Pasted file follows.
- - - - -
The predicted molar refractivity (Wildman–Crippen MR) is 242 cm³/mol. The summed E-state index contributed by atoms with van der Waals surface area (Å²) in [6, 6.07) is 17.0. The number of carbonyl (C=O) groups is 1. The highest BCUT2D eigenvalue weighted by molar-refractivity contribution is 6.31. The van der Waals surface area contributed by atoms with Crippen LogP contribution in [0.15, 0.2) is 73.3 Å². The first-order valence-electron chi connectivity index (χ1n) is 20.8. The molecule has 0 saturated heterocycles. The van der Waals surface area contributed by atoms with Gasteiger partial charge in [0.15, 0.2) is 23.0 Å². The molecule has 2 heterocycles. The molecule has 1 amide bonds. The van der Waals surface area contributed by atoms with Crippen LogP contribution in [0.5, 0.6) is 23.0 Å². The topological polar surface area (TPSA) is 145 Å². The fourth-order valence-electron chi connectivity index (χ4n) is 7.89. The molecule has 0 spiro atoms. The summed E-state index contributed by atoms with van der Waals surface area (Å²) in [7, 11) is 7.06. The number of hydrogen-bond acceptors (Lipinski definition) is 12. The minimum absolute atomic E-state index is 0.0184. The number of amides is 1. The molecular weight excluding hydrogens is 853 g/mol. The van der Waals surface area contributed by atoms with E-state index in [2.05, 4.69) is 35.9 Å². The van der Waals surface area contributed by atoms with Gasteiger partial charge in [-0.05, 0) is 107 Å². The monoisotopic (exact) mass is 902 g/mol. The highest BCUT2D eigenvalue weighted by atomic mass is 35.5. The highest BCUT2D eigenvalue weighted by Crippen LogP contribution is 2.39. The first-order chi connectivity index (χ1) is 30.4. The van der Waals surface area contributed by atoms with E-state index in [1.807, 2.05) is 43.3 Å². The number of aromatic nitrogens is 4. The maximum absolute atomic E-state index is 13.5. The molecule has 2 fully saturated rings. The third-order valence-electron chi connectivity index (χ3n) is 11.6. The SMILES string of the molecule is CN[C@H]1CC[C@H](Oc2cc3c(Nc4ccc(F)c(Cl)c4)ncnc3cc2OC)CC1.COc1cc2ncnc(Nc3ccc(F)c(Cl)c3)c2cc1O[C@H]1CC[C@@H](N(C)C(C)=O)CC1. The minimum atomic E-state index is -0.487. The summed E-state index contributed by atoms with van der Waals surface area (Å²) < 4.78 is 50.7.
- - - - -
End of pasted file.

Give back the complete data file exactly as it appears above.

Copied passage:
The predicted molar refractivity (Wildman–Crippen MR) is 242 cm³/mol. The summed E-state index contributed by atoms with van der Waals surface area (Å²) in [6, 6.07) is 17.0. The number of carbonyl (C=O) groups is 1. The highest BCUT2D eigenvalue weighted by molar-refractivity contribution is 6.31. The van der Waals surface area contributed by atoms with Crippen LogP contribution in [0.15, 0.2) is 73.3 Å². The first-order valence-electron chi connectivity index (χ1n) is 20.8. The molecule has 0 saturated heterocycles. The van der Waals surface area contributed by atoms with Gasteiger partial charge in [0.15, 0.2) is 23.0 Å². The molecule has 2 heterocycles. The molecule has 1 amide bonds. The van der Waals surface area contributed by atoms with Crippen LogP contribution in [0.5, 0.6) is 23.0 Å². The topological polar surface area (TPSA) is 145 Å². The fourth-order valence-electron chi connectivity index (χ4n) is 7.89. The molecule has 0 spiro atoms. The summed E-state index contributed by atoms with van der Waals surface area (Å²) in [7, 11) is 7.06. The number of hydrogen-bond acceptors (Lipinski definition) is 12. The minimum absolute atomic E-state index is 0.0184. The number of amides is 1. The molecular weight excluding hydrogens is 853 g/mol. The van der Waals surface area contributed by atoms with E-state index in [2.05, 4.69) is 35.9 Å². The van der Waals surface area contributed by atoms with Gasteiger partial charge in [-0.05, 0) is 107 Å². The monoisotopic (exact) mass is 902 g/mol. The highest BCUT2D eigenvalue weighted by atomic mass is 35.5. The highest BCUT2D eigenvalue weighted by Crippen LogP contribution is 2.39. The first-order chi connectivity index (χ1) is 30.4. The van der Waals surface area contributed by atoms with E-state index in [1.807, 2.05) is 43.3 Å². The number of aromatic nitrogens is 4. The maximum absolute atomic E-state index is 13.5. The molecule has 2 fully saturated rings. The third-order valence-electron chi connectivity index (χ3n) is 11.6. The SMILES string of the molecule is CN[C@H]1CC[C@H](Oc2cc3c(Nc4ccc(F)c(Cl)c4)ncnc3cc2OC)CC1.COc1cc2ncnc(Nc3ccc(F)c(Cl)c3)c2cc1O[C@H]1CC[C@@H](N(C)C(C)=O)CC1. The minimum atomic E-state index is -0.487. The summed E-state index contributed by atoms with van der Waals surface area (Å²) < 4.78 is 50.7.